Document Type

Other

Rights

This item is available under a Creative Commons License for non-commercial use only

Disciplines

Social issues

Publication Details

Undergraduate project undertaken as part of the College Awareness of Road Safety (CARS) project. This was a collaborative project with the Garda Road Safety Unit and was submitted in partial fulfillment of the requirements for the B.SC. in Forensic and Environmental Chemistry.

Abstract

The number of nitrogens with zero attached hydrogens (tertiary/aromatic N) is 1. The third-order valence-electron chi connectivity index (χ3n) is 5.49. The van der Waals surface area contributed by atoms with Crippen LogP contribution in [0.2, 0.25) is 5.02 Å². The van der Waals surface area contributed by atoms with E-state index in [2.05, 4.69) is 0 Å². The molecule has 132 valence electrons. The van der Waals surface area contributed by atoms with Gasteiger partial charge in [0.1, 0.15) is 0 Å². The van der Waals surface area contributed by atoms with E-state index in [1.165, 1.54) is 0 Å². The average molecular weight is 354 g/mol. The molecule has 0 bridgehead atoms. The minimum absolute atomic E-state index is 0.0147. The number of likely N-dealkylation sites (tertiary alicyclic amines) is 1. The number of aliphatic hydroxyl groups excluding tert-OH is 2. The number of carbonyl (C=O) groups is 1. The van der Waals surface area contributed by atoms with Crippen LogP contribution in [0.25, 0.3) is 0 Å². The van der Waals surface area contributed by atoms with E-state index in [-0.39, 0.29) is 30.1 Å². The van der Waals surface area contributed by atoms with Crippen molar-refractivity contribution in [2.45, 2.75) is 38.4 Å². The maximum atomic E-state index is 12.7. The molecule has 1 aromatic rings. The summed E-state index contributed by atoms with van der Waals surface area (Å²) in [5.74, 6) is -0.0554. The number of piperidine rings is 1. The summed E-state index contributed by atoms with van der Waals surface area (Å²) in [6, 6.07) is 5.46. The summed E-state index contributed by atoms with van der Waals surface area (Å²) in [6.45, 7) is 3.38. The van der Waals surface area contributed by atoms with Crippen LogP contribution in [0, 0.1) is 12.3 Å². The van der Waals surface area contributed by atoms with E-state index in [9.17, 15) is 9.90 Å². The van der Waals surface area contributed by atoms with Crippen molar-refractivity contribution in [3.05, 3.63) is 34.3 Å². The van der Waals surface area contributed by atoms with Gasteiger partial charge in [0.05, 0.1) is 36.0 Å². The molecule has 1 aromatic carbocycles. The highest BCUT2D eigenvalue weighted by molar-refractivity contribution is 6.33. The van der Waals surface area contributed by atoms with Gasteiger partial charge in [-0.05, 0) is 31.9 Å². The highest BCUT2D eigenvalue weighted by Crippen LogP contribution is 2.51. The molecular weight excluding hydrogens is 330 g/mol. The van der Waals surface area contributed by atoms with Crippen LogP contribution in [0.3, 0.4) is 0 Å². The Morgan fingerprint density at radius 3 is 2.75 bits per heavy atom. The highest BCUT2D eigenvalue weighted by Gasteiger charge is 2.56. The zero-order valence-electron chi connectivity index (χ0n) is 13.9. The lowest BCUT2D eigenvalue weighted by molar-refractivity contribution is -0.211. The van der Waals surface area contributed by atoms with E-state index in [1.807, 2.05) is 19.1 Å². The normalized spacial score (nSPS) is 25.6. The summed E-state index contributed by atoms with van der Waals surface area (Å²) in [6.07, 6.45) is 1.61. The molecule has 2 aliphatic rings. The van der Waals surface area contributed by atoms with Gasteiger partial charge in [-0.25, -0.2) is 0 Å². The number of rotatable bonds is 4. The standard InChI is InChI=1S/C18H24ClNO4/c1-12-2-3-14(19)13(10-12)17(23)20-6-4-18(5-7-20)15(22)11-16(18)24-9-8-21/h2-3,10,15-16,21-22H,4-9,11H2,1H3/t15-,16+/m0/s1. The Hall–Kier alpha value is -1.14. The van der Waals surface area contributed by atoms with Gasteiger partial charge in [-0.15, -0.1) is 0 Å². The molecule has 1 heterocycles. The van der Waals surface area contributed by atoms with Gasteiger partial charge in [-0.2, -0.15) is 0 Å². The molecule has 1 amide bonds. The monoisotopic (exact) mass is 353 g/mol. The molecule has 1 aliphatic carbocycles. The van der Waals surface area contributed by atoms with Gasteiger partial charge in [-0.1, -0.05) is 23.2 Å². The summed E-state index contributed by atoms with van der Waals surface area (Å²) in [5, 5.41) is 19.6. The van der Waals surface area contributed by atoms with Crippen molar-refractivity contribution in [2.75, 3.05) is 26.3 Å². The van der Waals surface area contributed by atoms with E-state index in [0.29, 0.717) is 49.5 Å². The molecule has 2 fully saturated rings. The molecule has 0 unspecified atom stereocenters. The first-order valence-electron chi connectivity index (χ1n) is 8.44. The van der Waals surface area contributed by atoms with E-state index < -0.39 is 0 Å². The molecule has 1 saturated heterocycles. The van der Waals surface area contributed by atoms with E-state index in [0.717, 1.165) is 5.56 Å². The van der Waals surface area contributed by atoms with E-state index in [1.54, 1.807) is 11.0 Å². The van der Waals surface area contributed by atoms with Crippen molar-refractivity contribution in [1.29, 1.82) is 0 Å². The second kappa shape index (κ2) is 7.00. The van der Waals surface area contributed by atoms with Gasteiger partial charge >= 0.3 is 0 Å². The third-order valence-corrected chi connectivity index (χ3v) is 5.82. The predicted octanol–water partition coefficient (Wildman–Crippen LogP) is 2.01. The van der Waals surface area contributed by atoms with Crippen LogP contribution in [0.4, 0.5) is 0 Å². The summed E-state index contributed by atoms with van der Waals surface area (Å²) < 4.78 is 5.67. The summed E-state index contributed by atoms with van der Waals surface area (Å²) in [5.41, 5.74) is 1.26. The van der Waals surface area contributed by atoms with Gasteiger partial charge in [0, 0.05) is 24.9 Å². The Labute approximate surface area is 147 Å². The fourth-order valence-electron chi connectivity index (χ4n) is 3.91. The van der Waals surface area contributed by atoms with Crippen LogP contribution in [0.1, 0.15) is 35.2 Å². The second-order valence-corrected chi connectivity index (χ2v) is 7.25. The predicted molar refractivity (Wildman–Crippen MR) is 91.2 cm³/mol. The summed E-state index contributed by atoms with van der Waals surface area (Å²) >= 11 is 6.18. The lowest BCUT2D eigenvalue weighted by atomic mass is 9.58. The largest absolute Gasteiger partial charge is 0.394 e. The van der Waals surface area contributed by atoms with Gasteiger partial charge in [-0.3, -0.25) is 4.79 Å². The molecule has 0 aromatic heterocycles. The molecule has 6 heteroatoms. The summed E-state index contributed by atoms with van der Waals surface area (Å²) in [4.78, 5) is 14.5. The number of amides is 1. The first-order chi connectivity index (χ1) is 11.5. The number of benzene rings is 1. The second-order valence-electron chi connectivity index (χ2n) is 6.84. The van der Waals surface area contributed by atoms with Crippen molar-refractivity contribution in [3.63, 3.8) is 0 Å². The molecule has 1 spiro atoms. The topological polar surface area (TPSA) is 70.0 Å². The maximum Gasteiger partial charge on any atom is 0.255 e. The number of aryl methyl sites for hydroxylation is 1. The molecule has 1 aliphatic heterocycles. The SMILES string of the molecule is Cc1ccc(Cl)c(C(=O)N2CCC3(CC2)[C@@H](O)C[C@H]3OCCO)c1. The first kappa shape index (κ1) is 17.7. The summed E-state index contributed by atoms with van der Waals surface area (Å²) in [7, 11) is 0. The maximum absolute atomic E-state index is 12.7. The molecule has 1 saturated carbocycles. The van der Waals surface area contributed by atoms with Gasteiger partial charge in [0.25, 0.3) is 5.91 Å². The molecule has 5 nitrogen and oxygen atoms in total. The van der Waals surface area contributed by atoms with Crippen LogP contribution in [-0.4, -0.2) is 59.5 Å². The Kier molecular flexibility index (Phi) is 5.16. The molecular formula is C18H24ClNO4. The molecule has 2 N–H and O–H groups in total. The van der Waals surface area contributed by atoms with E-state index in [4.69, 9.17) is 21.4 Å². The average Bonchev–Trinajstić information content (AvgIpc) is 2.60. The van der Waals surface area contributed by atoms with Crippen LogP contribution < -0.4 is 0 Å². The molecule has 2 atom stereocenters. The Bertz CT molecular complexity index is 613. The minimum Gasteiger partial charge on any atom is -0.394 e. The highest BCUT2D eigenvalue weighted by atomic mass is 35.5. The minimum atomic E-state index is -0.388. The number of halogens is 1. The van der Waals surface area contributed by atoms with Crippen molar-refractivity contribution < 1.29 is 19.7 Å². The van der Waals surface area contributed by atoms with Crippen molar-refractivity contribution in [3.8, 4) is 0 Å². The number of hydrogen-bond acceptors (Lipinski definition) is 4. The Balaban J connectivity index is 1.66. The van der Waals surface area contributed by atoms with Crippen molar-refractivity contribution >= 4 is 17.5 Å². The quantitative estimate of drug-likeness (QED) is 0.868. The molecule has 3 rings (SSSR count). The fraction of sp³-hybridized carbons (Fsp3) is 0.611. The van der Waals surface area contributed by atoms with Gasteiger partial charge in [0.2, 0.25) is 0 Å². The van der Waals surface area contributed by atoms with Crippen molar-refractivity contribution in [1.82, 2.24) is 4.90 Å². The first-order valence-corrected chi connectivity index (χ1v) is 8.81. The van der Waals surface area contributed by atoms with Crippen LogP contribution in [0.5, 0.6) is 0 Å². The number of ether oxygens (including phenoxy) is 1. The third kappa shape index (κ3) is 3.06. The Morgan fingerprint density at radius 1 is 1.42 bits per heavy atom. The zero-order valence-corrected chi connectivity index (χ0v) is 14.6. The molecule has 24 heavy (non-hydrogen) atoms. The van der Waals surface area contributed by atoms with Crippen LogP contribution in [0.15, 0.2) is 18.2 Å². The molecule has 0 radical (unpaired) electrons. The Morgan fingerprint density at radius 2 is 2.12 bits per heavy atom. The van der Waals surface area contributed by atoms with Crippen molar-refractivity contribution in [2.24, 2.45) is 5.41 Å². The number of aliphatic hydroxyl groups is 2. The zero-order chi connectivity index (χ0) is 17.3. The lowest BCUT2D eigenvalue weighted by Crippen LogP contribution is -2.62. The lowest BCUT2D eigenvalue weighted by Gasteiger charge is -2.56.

The aim of this project was to increase awareness on the dangers associated with drink driving and how alcohol can impact on new and recently qualified drivers. To achieve this, volunteers were asked to complete a survey as well as supply breath and urine samples the morning after they had consumed alcohol. This approach was used to highlight to volunteers that it is still possible to be over the legal limit the day after consuming alcohol. The survey was used to test the knowledge of the volunteers on the rules of the road and how alcohol impairs drivers. This project was carried out previously by two other students therefore the main emphasis of this project was to focus on raising awareness on the lower limits for new and recently qualified drivers. The project consisted of analysing urine samples provided by volunteers the morning after they had consumed alcohol. This was achieved using gas chromatography. The results obtained from these samples were then compared to the current legal limits for alcohol as stated by the Road Traffic Act 2010. The samples were analysed by preparing ethanol working standards to produce a standard calibration curve as well as using propan-­‐1-­‐ol as an internal standard. The curve was performed once a week and the equation of the line was used to determine the amount of ethanol present in each urine sample. Diasys check standards were run before urine samples were analysed to ensure that the GC was operating correctly. A total of 17 urine samples were analysed, 10 of these samples tested positive for alcohol. Of the 10 samples supplied by volunteers, 8 samples were determined to be over the legal limit for both specified and full licence drivers, 1 sample was over the limit for specified drivers but under the limit for full licence drivers, while the final sample was under the limit for both specified and full licence drivers. Breath samples were provided by student volunteers in DIT Kevin Street and were analysed using the BACtrack Breathalyser. A total of 30 student volunteers were breathalysed, 3 of which tested positive for alcohol. All three students were over the legal vii limit for specified drivers. Two of these three students were over the limit for specified drivers but under the limit for full licence drivers, while one student was over the limit for both a specified and full licence driver. In total, 86 volunteers were surveyed as part of the project. These surveys were distributed online, at the breathalyser event and as part of the urine sampling packs. Of the volunteers surveyed, 34% answered correctly when asked what the legal limit for a full licence driver is and 58% answered correctly when asked what the legal limit for a specified driver is.

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